It sounds like an echo of the old inquisitorial method of holding someone in captivity and torturing him until he confesses. Indeed, prison conditions, though not amounting to deliberate torture, can be highly stressful and damaging to a person’s mental (not to mention physical) equilibrium, especially when faced with a prospect of their lasting long into the future. They can induce a person, under questioning, to say whatever he thinks the investigators want to hear. In any event, lengthy preliminary detention is surely a punishment that is being meted out prior to conviction, and therefore can only be justified if based on a de facto presumption, in advance, that the suspect is guilty. This appears to us, in Britain, as not only unjust, but unfair and repugnant to our common sense. A system of justice must have two aims: to identify and punish the guilty, and to spare the innocent, who may be wrongly suspected. This system fails on both counts. If we arrest and hold in prison for long periods persons against whom no serious evidence has been gathered, how do we know we have targeted the right person? And if we are focussing on the wrong person, the real culprit will be getting off scot-free. This is surely not justice, neither from the standpoint of protecting the innocent, nor that of identifying and punishing the guilty. It is a primitive, hit-and-miss way of going about it.
The “presumption of innocence” is a value to which continental systems, and the ECHR itself, do pay lip service. The Italian and French constitutions, for example, do say that a suspect or defendant must be “considered” innocent until the final verdict of guilt has been pronounced. However, none of this appears to prevent them from treating suspects as if they were guilty. The de jure presumption of innocence written into their laws can be flatly contradicted by a de facto presumption of guilt when the laws are applied. It is worth noting in passing that the whole case in which Professor Ferrari Bravo was involved with about 70 other defendants was followed closely by Amnesty International which published a Black Paper with very serious criticisms and condemnations of various aspects of the conduct of this case by the Italian judicial authorities. And it is worth recording that at the end of his years of trials and tribulations, Professor Ferrari Bravo was actually acquitted on all counts. So, the Italian courts themselves did recognise in the end that he was innocent, and that he had suffered years of incarceration quite needlessly. If this kind of legal system can fit in with the Europeans’ notion of “respect for human rights and fundamental freedoms”, it surely does not fit in with ours.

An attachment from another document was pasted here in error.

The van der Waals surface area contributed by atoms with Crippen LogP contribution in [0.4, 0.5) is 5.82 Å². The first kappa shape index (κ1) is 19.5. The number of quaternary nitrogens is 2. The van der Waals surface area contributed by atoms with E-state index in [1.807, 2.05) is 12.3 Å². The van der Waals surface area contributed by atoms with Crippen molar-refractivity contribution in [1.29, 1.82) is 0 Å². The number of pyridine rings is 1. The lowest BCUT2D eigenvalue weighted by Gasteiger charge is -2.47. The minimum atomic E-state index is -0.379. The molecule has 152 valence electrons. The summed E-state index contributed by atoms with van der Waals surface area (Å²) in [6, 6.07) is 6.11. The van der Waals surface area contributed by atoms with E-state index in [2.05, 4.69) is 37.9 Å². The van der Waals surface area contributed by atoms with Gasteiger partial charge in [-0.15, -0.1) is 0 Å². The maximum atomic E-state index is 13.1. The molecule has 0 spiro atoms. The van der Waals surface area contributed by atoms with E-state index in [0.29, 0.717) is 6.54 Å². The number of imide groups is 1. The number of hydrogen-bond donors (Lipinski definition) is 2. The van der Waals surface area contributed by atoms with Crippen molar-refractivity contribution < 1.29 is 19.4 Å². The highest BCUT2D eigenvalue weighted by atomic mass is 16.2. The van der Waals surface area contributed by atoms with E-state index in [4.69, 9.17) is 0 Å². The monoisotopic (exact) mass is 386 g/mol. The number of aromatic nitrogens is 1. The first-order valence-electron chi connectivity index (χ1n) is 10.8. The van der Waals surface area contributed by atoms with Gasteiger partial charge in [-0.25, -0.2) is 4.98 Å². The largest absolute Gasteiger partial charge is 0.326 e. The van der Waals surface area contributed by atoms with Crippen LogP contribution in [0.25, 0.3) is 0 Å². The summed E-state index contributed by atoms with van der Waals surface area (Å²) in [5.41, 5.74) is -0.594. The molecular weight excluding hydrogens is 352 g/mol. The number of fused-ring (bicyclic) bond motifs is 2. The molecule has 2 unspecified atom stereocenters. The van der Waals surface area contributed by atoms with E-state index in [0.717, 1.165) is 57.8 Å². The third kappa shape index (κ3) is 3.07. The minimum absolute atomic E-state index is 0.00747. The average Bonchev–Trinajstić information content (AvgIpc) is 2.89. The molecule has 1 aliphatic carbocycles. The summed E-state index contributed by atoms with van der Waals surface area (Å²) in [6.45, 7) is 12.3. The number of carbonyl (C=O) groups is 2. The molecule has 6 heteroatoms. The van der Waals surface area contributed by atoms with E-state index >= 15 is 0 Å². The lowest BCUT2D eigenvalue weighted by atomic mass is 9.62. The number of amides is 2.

The truth is that the European Convention on Human Rights is a thin blanket, designed to cover systems that are radically different. The differences go back at least 800 years – when we had Magna Carta which limited the powers of the Authorities over the individual, they got the Holy Inquisition, which increased and deepened those powers, and the methods of which were swiftly adopted by the absolutist secular rulers of the time, all over the continent. The French Revolution swept away much of the old order, but it was soon taken in hand by Napoleon, whose codes – still the basis of many European countries’ laws today – did not reject the inquisitorial basic principles, but adopted and adapted them from service of the church to service of the State. I give greater details in my essay “Magna Carta and Europe“, on the official Magna Carta celebratory website (my essay is prefaced by a disclaimer by the Magna Carta Trust and the Committee. I wrote and asked them for reasons why my contribution, alone, had been subjected to a disclaimer, but received no answer).